• B. "Animal control officer" shall mean any individual employed, appointed or authorized by the Animal Control Authority for the purpose of aiding in the enforcement of this act or any other law or ordinance relating to the licensing, control, or seizure and impoundment of animals, and shall include any state or local law enforcement personnel or other employees whose duties in whole or in part include assignments that involve the seizure and impoundment of any animal.
  • C. "Dangerous dog" shall mean any dog that (1) has attacked, killed or inflicted injury on a human being on public or private property or (2) has attacked, injured or killed a domestic animal while the dog was off the owner's property. A dog shall not be defined as a dangerous dog if any threat or any damage was sustained by a person who, at the time, was committing a willful trespass or any other tort upon the property owner of the dog; nor shall a dog be considered a dangerous dog if the dog was provoked or abused by the party complaining.
  • D. "Domestic animal" shall mean a cat, a dog or livestock.
  • E. "Owner" shall mean any person, firm, corporation, organization, political subdivision or department possessing, harboring, keeping or having control or custody of a dog.
  • F. "Severe injury" shall mean any physical injury that results in lacerations requiring one or more sutures or cosmetic surgery, or one or more broken bones, or that creates a potential danger to the life or health of the victim. (Ref. Neb. Rev. Stat. §54-617)

2. All owners of dangerous dogs, as defined herein, shall be required to obtain a
permit for possession of the same by making an application to the village clerk
annually by or before March 1 each year, which application shall contain the following information and proof:

  • A. Proof of a minimum $100,000.00 liability insurance for damage, injury
  • or death resulting from possession of a dangerous dog.
  • B. Proof that the dangerous dog is spayed or neutered.
  • C. Proof that the dangerous dog has microchip identification.
  • D. Payment of a licensing fee of $100.00 per year.

3. Upon receipt of such application and proof, the village clerk shall be authorized to issue a special dangerous dog license.
(Am. by Ord. No. 603, 9/13/10)

No owner of a dangerous dog shall permit the dog to go beyond the property of
the owner unless the animal is restrained securely by a muzzle and gentle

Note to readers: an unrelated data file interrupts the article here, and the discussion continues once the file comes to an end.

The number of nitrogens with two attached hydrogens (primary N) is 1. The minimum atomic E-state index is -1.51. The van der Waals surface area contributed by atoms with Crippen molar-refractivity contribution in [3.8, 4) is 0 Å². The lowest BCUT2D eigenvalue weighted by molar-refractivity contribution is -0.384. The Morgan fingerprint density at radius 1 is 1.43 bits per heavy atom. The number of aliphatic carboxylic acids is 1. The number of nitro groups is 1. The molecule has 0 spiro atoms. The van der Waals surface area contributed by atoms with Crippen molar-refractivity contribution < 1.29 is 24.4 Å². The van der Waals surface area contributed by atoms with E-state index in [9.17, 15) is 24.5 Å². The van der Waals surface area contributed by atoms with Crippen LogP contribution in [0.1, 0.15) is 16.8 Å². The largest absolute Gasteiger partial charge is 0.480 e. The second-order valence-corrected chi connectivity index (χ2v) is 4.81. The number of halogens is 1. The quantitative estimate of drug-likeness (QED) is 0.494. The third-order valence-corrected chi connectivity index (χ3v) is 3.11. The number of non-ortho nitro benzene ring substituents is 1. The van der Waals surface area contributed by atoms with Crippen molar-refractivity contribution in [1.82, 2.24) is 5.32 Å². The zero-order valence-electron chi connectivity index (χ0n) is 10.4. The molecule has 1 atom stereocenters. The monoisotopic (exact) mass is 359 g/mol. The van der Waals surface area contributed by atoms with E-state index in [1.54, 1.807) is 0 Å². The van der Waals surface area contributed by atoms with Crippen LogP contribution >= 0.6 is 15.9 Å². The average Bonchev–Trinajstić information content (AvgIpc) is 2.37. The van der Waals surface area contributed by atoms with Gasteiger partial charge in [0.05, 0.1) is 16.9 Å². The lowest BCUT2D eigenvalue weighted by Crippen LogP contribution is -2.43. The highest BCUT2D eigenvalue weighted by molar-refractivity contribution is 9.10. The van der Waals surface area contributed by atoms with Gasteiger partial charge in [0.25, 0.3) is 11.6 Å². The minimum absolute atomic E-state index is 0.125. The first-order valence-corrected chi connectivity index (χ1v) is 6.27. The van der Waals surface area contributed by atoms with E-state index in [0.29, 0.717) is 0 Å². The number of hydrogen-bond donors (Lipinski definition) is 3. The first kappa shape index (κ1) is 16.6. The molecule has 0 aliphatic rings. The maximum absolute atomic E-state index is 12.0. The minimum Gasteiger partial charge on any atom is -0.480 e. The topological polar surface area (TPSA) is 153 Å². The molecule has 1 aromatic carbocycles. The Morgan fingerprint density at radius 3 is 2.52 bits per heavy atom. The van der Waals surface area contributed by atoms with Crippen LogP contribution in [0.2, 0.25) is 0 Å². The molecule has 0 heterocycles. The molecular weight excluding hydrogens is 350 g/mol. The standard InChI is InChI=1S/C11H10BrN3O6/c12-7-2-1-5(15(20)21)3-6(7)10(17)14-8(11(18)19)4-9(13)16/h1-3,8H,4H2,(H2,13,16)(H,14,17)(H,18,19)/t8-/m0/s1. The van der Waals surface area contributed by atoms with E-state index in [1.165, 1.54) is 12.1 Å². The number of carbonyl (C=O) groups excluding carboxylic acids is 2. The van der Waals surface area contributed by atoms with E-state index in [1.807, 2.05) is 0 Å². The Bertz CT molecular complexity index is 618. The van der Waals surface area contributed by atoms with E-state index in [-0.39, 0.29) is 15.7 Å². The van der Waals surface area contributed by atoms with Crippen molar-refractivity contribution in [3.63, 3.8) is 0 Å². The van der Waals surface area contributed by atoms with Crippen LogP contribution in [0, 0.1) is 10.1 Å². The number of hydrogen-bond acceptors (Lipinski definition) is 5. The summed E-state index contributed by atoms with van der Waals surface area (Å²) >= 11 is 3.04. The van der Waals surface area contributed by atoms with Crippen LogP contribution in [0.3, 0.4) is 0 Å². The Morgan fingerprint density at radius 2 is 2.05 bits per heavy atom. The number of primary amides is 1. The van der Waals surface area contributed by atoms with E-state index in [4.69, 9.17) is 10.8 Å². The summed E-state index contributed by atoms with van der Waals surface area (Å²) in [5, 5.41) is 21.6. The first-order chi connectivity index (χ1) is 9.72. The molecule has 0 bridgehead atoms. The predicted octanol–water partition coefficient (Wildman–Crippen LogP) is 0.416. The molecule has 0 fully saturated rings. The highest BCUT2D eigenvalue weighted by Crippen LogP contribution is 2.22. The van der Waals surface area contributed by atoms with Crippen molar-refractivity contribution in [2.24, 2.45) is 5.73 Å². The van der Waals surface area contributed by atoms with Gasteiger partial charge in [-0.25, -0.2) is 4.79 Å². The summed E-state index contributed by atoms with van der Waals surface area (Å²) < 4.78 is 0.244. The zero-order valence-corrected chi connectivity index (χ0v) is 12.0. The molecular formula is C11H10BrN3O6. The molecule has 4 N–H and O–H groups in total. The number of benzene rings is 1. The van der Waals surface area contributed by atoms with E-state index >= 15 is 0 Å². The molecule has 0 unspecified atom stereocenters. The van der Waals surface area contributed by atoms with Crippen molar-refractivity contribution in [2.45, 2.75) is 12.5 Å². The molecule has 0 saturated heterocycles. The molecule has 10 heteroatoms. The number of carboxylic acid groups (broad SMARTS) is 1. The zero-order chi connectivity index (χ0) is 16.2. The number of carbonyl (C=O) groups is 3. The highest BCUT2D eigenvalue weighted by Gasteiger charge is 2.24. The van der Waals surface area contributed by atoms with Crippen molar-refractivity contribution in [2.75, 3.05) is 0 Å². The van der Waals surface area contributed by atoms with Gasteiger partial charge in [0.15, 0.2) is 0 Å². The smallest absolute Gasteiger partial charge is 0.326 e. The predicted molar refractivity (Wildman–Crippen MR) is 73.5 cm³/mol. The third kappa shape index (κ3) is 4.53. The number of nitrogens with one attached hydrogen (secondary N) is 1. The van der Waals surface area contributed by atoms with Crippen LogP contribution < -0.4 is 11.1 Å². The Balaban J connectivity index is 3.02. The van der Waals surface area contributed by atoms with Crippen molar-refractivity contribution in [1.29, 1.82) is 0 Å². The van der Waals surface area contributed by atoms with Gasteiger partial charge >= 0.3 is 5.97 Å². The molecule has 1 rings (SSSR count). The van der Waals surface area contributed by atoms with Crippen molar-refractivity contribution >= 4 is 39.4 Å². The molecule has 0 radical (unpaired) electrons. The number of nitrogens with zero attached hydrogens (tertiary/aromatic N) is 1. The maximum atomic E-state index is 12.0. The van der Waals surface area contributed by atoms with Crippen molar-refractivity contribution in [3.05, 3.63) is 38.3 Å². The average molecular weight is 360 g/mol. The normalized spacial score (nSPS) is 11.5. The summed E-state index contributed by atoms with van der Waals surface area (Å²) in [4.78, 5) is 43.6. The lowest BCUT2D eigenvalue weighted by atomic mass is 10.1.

leader, along with a secondary chest harness or choker. (Ref. Neb. Rev. Stat. §54-618) (Am. by Ord. No. 603, 9/13/10)

1. While unattended on the owner's property, a dangerous dog shall be securely
confined in a humane manner, indoors or in a securely enclosed and locked pen
or structure suitably designed to prevent the entry of young children and to
prevent the dog from escaping.
2. The pen or structure shall have secure sides and a secure top. If the pen or
structure has no bottom secured to the sides, the sides shall be embedded into
the ground. The pen or structure shall also protect the dog from the elements.
3. The owner of a dangerous dog shall post a warning sign on the property
where the dog is kept that is clearly visible and that informs persons that a dangerous dog is on the property. (Ref. Neb. Rev. Stat. §54-619)

Any dangerous dog may be immediately confiscated by an animal control officer
if the owner is in violation of this article, and said officer may enter upon private
property in order to confiscate the animal. In lieu of confiscation, the animal control officer may immediately destroy the dangerous dog if it poses a threat of
harm to said officer or any other person or property. The owner shall be responsible for the costs incurred by the Animal Control Authority for the care and boarding of a dangerous dog confiscated by an animal control officer or for the destruction of any dangerous dog if the owner violated this article. (Ref. Neb. Rev. Stat. §54-620)

(Pilot Tribune & Enterprise - Nov 23, 2016)